Are you saying that someone under age 26 can't buy an individual policy? I know that they can be on the parent's policy, but is it required? That is, let's say that someone is 25 living on his/her own and that person's parent doesn't buy a family policy or any policy. Are you saying that person is unable to obtain health insurance because his/her parents don't buy it?
No. I can think of a number of legitimate reasons a 24 year old would need his or her own policy. The 26 through 65 comment I made was about the age pricing factor.

Quote:
On another note - about the premium calculators we've seen here I know that they are largely guesses and aren't really accurate in terms of family size, etc.
I agree the calculators give funny results and stopped trying to make sense of them.

One thing I am sure of - your premium cost in the exchange - or better put, your eligibility for premium credits, depends on total household income regardless of whether one member is enrolled in Medicare. The other thing, the cost of a child in college, we can speculate that it should not add any additional cost to the policy, but with no calculator support its better to wait until we have some hard pricing available.
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Old 04-05-2013, 06:53 AM   #305
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Of course in that case as in a number of others if the child is over 21 there is no legal requirement to pay for their care in general. If they have few assets then bankruptcy is a good route. (Note that 401ks and IRAs are not included in the assets to be seized in bankruptcy, so encourage that first, and in some states home equity is also exempt). So it would just be savings a fancy car and the like, that would be attached. (Basic cars are also exempt up to some worth)
If they are in an accident and end up in the ER with life-threatening injuries the uninsured young adult will get care, but if they have a curable illness I'm not so sure that the medical facility will provide care knowing that the patient can just later declare bankruptcy and avoid the bill.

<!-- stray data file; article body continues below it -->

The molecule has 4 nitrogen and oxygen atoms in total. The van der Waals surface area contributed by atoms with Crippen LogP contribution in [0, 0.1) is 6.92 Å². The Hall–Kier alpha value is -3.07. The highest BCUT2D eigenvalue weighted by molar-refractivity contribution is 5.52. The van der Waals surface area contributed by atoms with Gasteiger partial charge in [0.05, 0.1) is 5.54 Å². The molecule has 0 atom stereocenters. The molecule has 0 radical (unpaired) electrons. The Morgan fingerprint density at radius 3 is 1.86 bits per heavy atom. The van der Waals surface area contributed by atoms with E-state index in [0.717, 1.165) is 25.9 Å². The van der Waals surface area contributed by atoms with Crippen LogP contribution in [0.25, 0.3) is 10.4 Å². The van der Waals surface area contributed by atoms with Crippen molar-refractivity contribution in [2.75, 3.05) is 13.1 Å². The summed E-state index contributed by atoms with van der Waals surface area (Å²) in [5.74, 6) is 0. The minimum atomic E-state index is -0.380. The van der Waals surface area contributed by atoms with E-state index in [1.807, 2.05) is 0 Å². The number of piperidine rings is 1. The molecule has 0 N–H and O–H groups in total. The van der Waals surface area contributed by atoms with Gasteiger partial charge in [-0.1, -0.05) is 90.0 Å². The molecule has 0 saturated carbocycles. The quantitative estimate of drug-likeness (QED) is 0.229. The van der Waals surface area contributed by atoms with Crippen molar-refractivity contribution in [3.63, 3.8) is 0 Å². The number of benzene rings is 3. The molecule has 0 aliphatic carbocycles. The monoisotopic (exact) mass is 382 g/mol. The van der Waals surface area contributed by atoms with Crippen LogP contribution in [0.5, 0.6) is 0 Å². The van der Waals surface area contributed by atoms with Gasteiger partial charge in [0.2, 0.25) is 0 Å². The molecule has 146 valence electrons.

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Old 04-05-2013, 07:09 AM   #306
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If they are in an accident and end up in the ER with life-threatening injuries the uninsured young adult will get care, but if they have a curable illness I'm not so sure that the medical facility will provide care knowing that the patient can just later declare bankruptcy and avoid the bill.
Not even. ER treats and relocates. It is a good option for trauma and emergency treatment but not much else, and repayment will always be a concern for the provider. I think there is simply no room for "no insurance" as an option when trying to provide coverage for everyone.
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Old 04-05-2013, 07:15 AM   #307
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Not even. ER treats and relocates. It is a good option for trauma and emergency treatment but not much else, and repayment will always be a concern for the provider. I think there is simply no room for "no insurance" as an option when trying to provide coverage for everyone.
So each of us has a vested interest in making sure that our kids have coverage.
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Old 04-05-2013, 07:16 AM   #308
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So each of us has a vested interest in making sure that our kids have coverage.
Exactly. Ours and everyone else's.
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Old 04-05-2013, 07:29 AM   #309